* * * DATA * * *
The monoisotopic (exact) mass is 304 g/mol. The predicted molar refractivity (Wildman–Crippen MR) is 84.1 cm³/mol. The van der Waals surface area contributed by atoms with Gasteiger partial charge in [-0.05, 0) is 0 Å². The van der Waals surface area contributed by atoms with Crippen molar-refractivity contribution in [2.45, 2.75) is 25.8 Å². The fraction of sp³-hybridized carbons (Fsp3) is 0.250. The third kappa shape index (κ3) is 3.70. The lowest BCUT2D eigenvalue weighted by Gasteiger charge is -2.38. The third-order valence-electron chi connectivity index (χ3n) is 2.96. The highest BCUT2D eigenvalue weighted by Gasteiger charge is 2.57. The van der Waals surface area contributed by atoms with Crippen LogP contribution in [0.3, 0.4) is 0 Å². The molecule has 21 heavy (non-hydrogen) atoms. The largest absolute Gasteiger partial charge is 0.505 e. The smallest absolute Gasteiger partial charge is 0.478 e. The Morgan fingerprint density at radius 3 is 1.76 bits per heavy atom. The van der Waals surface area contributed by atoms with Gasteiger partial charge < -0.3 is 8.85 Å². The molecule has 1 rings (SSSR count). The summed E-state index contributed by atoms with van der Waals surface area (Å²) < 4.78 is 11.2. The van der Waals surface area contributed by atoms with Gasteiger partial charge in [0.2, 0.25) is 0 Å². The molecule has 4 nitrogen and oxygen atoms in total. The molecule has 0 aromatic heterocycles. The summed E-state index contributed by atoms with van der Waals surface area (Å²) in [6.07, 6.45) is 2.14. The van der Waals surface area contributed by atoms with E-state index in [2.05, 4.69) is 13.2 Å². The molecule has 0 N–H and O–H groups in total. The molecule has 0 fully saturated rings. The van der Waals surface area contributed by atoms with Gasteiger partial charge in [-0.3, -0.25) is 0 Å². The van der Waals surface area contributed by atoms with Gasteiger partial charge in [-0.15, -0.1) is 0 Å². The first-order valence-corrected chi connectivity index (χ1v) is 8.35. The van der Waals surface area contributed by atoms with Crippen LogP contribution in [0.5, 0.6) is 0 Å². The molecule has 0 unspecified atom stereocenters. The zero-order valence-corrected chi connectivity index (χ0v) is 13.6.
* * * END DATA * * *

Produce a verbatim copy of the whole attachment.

The monoisotopic (exact) mass is 304 g/mol. The predicted molar refractivity (Wildman–Crippen MR) is 84.1 cm³/mol. The van der Waals surface area contributed by atoms with Gasteiger partial charge in [-0.05, 0) is 0 Å². The van der Waals surface area contributed by atoms with Crippen molar-refractivity contribution in [2.45, 2.75) is 25.8 Å². The fraction of sp³-hybridized carbons (Fsp3) is 0.250. The third kappa shape index (κ3) is 3.70. The lowest BCUT2D eigenvalue weighted by Gasteiger charge is -2.38. The third-order valence-electron chi connectivity index (χ3n) is 2.96. The highest BCUT2D eigenvalue weighted by Gasteiger charge is 2.57. The van der Waals surface area contributed by atoms with Crippen LogP contribution in [0.3, 0.4) is 0 Å². The molecule has 21 heavy (non-hydrogen) atoms. The largest absolute Gasteiger partial charge is 0.505 e. The smallest absolute Gasteiger partial charge is 0.478 e. The Morgan fingerprint density at radius 3 is 1.76 bits per heavy atom. The van der Waals surface area contributed by atoms with Gasteiger partial charge < -0.3 is 8.85 Å². The molecule has 1 rings (SSSR count). The summed E-state index contributed by atoms with van der Waals surface area (Å²) < 4.78 is 11.2. The van der Waals surface area contributed by atoms with Gasteiger partial charge in [0.2, 0.25) is 0 Å². The molecule has 4 nitrogen and oxygen atoms in total. The molecule has 0 aromatic heterocycles. The summed E-state index contributed by atoms with van der Waals surface area (Å²) in [6.07, 6.45) is 2.14. The van der Waals surface area contributed by atoms with E-state index in [2.05, 4.69) is 13.2 Å². The molecule has 0 N–H and O–H groups in total. The molecule has 0 fully saturated rings. The van der Waals surface area contributed by atoms with Gasteiger partial charge in [-0.3, -0.25) is 0 Å². The van der Waals surface area contributed by atoms with Gasteiger partial charge in [-0.15, -0.1) is 0 Å². The first-order valence-corrected chi connectivity index (χ1v) is 8.35. The van der Waals surface area contributed by atoms with Crippen LogP contribution in [0.5, 0.6) is 0 Å². The molecule has 0 unspecified atom stereocenters. The zero-order valence-corrected chi connectivity index (χ0v) is 13.6.